What is Homocystinuria?

Homocystinuria is an inherited disorder. In this disorder, the body is unable to process some of the building blocks of the body. These building blocks, called amino acids, make up proteins. Proteins perform many of the body’s functions and make up its structure. In homocystinuria, an enzyme called cystathionine beta-synthase (CBS) is needed to break down amino acids called methionine and homocysteine. When CBS is missing, these amino acids are not broken down correctly and build up in the body. High homocysteine levels can lead to health problems. Multiple forms of homocystinuria exist. They have different signs, symptoms and genetic causes. Symptoms include problems with the eyes, skeletal system, blood, and brain. Symptoms can vary and not all affected people have all of the findings. The severity of the symptoms can also vary. Some people with a mild form may not show symptoms until childhood or adulthood. People with severe forms can show symptoms as babies.

Symptoms of Homocystinuria can include:

  • Myopia (nearsightedness)
  • Ectopia lentis (lens of the eye moves to the wrong place)
  • Tall and slender body shape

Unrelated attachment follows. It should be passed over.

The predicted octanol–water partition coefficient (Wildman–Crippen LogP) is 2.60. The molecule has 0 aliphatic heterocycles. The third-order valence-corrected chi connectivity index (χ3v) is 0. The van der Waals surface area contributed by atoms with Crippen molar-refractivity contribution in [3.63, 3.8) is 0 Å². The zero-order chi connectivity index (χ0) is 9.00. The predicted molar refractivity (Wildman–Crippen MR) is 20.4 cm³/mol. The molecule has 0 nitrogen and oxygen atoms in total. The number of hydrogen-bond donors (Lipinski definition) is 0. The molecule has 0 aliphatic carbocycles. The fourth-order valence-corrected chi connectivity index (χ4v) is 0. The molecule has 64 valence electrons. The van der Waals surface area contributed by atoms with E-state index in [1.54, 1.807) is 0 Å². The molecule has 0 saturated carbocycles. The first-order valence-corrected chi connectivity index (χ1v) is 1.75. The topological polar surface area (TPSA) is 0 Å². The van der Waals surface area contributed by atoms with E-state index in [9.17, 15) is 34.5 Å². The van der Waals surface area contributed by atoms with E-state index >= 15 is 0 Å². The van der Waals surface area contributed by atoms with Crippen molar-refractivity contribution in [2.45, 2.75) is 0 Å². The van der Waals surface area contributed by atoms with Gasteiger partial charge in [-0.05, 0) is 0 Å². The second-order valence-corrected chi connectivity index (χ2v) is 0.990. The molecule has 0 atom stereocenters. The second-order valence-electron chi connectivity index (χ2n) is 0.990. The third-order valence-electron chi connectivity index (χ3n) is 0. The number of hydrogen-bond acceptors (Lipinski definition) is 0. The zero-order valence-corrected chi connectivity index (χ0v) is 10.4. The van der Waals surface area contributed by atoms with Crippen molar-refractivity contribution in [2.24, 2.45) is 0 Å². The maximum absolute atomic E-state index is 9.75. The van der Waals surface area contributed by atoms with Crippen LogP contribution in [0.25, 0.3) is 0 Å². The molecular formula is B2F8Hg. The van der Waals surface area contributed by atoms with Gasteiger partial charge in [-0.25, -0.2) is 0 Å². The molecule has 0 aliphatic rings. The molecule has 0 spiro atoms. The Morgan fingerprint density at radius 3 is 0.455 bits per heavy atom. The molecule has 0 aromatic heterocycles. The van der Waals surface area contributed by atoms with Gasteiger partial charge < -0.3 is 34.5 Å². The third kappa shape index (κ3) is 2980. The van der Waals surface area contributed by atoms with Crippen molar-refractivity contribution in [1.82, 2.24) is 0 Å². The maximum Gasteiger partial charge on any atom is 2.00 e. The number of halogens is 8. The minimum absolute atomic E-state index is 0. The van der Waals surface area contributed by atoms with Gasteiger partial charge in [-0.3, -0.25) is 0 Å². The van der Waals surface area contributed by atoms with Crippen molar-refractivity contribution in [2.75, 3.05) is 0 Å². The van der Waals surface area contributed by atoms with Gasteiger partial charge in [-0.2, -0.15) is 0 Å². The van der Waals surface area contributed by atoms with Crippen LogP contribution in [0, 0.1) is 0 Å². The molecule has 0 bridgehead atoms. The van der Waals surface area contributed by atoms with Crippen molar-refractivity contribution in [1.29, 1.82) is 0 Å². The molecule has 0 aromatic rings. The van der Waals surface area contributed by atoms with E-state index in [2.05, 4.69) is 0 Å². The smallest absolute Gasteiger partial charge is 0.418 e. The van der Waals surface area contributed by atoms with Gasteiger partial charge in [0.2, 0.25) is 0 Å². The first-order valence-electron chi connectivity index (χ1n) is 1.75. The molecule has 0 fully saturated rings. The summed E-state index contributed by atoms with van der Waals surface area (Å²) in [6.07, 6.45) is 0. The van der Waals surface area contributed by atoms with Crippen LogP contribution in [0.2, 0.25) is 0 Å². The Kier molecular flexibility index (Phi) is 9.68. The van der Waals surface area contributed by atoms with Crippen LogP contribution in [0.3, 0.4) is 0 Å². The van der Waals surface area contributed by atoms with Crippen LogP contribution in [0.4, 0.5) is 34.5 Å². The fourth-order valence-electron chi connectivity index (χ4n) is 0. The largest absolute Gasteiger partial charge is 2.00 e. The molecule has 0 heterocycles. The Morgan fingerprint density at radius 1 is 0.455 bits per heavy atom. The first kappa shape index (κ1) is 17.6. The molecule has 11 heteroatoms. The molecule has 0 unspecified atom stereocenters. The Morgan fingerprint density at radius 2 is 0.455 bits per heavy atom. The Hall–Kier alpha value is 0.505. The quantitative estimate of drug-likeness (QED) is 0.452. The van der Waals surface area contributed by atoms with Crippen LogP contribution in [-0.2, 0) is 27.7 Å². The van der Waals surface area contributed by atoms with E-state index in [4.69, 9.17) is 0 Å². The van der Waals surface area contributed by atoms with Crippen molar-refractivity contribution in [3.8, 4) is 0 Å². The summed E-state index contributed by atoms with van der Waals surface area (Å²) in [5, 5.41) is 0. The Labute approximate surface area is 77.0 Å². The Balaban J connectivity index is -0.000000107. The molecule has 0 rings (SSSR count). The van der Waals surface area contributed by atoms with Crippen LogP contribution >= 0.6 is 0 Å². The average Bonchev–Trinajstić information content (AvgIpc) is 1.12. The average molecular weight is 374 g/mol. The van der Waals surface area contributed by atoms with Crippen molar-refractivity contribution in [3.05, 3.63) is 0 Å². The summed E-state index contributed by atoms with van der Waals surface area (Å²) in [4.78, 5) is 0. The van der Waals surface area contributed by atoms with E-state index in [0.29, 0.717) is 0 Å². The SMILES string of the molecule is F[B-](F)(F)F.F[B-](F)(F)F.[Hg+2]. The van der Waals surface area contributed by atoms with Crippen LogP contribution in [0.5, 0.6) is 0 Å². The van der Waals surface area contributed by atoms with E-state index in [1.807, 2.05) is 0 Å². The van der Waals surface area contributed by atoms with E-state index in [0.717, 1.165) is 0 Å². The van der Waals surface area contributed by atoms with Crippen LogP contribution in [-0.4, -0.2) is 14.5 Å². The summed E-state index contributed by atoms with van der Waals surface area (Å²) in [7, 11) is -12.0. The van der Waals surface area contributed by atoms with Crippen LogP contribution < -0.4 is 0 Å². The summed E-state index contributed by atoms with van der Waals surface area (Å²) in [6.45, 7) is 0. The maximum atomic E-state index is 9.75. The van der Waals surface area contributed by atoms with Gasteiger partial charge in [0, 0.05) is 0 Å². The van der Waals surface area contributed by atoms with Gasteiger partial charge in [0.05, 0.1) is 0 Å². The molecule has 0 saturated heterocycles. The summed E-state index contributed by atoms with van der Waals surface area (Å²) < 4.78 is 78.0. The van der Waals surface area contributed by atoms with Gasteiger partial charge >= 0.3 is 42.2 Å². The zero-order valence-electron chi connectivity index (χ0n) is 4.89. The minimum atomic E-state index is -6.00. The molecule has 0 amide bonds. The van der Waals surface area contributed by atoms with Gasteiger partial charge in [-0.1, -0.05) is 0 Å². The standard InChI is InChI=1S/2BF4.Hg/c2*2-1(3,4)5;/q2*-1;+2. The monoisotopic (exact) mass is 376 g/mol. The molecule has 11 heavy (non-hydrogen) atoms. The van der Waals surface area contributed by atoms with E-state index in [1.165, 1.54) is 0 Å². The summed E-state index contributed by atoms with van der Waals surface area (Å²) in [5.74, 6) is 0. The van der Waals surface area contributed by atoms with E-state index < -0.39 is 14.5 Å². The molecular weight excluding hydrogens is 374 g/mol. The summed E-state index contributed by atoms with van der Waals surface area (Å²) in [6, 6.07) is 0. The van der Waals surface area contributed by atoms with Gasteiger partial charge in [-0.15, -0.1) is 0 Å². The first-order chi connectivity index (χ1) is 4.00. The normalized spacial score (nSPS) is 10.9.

• Osteoporosis (fragile bones)
  • Curved spine
  • Chest abnormalities (Chest caved in or pointed out)
  • Blood clotting problems
  • Developmental delay (learning problems)
  • Behavior problems
  • Seizures
  • Dystonia (movement problems)

Homocystinuria is typically diagnosed by a metabolic geneticist. To find genetic services near you, ask your doctor or visit the Clinical Services Search Engine available on the American College of Medical Genetics webpage.

We use cookies to ensure that we give you the best experience on our website. By continuing to browse this site, you are agreeing to our use of cookies.

Continue Find out more about our use of cookies and similar technology

This content comes from a hidden element on this page.

The inline option preserves bound JavaScript events and changes, and it puts the content back where it came from when it is closed.

Remember Me